Court of Appeals Decision Highlights the Enforceability of Arbitration Agreements in Michigan
The Court of Appeals recent decision in TBI Solutions, LLC, v Gall, Case No. 356747 (February 24, 2022) highlights the enforceability of arbitration agreements under Michigan’s Uniform Arbitration Act. TBI involved an arbitration agreement between an employer, a medical provider, and an employee, its former clinical director. The employer filed a demand for arbitration after the employee quit. The employee responded with a lawsuit, alleging the arbitration agreement was not enforceable because he never signed it. The court, in the employee’s lawsuit, held he was bound by the arbitration agreement even though he hadn’t signed it, because he effectively assented to its provisions by continuing his employment.
Before the arbitrator, the employee continued to argue that, even if he was required to arbitrate, he was not bound by the substantive provisions of the arbitration agreement because he hadn’t signed it. The arbitrator rejected this argument, relying on the trial court's decision under the doctrine of res judicata, and awarded the employer $11,000 in damages and $50,000 in attorney’s fees. The employee appealed the award of attorney fees.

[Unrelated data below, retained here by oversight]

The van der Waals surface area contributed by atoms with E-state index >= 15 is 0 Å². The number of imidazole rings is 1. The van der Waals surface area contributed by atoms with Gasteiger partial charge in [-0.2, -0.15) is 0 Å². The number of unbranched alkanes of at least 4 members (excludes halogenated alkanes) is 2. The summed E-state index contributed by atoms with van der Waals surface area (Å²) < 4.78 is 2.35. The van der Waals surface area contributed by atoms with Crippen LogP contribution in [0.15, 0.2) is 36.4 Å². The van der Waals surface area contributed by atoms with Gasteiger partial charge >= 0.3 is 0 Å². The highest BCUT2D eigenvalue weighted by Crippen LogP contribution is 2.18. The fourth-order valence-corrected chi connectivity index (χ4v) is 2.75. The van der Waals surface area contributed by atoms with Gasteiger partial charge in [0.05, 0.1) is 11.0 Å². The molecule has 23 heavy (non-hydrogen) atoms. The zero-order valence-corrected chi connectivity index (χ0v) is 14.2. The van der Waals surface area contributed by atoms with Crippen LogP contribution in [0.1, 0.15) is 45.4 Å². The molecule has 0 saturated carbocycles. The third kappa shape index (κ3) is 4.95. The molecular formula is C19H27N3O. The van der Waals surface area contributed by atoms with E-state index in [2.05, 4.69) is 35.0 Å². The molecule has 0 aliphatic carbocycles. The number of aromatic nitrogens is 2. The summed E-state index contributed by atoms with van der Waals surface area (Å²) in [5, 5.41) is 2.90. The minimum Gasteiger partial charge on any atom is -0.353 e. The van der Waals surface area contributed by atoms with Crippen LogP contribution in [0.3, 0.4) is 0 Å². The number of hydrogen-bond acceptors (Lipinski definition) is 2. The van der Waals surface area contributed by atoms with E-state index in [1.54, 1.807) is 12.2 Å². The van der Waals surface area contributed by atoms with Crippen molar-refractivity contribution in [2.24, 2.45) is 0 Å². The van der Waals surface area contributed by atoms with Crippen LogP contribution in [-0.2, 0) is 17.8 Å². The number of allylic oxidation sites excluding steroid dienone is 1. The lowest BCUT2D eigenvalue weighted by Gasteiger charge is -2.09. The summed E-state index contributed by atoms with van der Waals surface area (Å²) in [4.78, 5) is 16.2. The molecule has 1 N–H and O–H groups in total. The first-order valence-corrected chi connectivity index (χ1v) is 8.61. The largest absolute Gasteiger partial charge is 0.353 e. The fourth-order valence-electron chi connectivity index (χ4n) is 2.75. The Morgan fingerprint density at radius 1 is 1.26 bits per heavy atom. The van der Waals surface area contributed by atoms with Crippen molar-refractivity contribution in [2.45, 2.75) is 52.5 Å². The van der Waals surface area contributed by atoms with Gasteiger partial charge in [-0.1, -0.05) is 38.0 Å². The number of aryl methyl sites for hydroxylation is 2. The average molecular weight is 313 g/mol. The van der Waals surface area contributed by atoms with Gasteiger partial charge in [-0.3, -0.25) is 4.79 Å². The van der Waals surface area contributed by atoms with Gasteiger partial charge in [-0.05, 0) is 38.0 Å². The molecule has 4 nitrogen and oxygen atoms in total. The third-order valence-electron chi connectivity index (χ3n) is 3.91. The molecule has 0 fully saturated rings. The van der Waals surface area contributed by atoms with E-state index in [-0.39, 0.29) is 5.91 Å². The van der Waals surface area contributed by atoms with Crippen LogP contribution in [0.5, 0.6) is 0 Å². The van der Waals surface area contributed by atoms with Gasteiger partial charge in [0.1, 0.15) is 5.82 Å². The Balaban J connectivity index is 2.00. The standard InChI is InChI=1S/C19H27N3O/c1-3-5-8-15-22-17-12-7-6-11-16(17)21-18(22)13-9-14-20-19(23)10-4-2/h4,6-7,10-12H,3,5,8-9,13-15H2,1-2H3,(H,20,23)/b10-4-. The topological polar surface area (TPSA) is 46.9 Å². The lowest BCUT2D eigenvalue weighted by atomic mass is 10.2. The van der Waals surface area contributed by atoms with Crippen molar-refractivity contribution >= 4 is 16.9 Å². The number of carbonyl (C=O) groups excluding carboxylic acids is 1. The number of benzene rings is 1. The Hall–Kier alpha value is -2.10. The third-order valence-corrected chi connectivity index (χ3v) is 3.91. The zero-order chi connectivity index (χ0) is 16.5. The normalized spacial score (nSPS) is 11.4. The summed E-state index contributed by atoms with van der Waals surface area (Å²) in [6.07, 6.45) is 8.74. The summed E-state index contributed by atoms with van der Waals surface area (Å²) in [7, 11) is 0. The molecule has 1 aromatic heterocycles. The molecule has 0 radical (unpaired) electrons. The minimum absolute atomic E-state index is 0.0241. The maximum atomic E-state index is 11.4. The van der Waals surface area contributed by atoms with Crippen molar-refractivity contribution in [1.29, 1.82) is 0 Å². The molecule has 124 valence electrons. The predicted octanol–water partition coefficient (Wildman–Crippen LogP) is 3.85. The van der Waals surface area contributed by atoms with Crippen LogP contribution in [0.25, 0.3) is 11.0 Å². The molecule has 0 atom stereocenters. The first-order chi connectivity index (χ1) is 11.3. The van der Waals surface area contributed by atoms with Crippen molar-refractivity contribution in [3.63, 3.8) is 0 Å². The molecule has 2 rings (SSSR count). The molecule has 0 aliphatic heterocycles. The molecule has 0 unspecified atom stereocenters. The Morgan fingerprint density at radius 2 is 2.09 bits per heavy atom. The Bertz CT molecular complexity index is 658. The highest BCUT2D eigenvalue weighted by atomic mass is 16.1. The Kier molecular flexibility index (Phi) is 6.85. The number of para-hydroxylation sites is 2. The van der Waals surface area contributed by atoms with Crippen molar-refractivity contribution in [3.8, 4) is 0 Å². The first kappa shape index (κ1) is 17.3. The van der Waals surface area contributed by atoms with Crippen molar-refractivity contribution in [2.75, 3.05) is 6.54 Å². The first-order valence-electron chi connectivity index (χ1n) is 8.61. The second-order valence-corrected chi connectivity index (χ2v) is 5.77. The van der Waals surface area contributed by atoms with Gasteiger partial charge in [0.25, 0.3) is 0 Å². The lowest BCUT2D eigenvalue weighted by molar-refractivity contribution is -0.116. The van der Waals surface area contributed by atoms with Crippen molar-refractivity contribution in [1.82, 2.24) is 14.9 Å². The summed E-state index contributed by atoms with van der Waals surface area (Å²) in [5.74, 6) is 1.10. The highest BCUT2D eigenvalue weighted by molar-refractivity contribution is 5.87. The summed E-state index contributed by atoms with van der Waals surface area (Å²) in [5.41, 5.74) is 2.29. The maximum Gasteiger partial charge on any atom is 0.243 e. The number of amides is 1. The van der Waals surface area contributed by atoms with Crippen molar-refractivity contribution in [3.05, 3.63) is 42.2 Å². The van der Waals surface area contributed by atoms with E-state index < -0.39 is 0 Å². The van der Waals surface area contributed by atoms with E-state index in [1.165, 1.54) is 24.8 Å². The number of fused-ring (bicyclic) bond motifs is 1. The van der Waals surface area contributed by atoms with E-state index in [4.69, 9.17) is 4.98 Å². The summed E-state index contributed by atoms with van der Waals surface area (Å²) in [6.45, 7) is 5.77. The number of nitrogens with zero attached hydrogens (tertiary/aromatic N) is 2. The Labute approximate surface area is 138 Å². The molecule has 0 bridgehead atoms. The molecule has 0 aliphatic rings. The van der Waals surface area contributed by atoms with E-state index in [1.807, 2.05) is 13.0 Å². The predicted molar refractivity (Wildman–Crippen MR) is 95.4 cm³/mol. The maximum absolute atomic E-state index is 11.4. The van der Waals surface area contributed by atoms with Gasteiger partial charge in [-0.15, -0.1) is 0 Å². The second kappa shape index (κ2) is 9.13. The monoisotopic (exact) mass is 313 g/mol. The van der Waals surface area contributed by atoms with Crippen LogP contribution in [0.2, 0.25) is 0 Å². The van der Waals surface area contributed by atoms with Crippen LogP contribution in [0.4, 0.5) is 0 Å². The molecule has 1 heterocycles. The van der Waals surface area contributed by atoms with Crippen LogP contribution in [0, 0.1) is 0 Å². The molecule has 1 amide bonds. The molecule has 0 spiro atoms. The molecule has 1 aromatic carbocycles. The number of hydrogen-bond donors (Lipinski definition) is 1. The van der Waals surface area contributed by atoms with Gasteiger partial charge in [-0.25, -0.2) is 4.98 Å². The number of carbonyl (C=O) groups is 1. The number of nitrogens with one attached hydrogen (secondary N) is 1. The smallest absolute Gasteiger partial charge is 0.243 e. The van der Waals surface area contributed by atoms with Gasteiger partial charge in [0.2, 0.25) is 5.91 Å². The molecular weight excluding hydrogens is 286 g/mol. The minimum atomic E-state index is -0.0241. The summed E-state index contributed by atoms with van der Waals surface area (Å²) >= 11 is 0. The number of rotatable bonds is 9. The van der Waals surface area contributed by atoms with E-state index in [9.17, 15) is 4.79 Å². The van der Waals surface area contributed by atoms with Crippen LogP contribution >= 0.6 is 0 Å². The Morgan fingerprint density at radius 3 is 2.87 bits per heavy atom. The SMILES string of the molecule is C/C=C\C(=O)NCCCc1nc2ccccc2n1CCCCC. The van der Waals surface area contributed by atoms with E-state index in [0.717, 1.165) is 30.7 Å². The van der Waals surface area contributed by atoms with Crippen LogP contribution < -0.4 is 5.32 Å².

The Court of Appeals noted the arbitrator had reached the correct conclusion for the wrong reason. The doctrine of collateral estoppel rather than res judicata, precluded the employee from re-litigating the trial court’s decision enforcing the arbitration agreement. The Court also rejected the employee’s attempt to create a nice distinction between the determination there was an enforceable arbitration agreement and the conclusion the entire arbitration agreement was enforceable. On the facts of this case, the Court concluded there was no distinction to make because, given the employee’s argument, he was not bound by the agreement to arbitrate unless he was also bound by the entire agreement to arbitrate.
Regardless of the parties’ other arguments, an interesting aspect of this case is the attorney's fees award. Typically, in civil litigation, each party bears its own attorney’s fees and costs. This can effectively preclude a party (plaintiff or defendant) from litigating the merits of a case when the prospective attorney’s fees and costs overwhelm the value of the entire case. This is not necessarily true in arbitration. In an arbitration agreement, as in any contract, the parties may agree the prevailing party will recover attorney’s fees and costs, as was apparently the case here.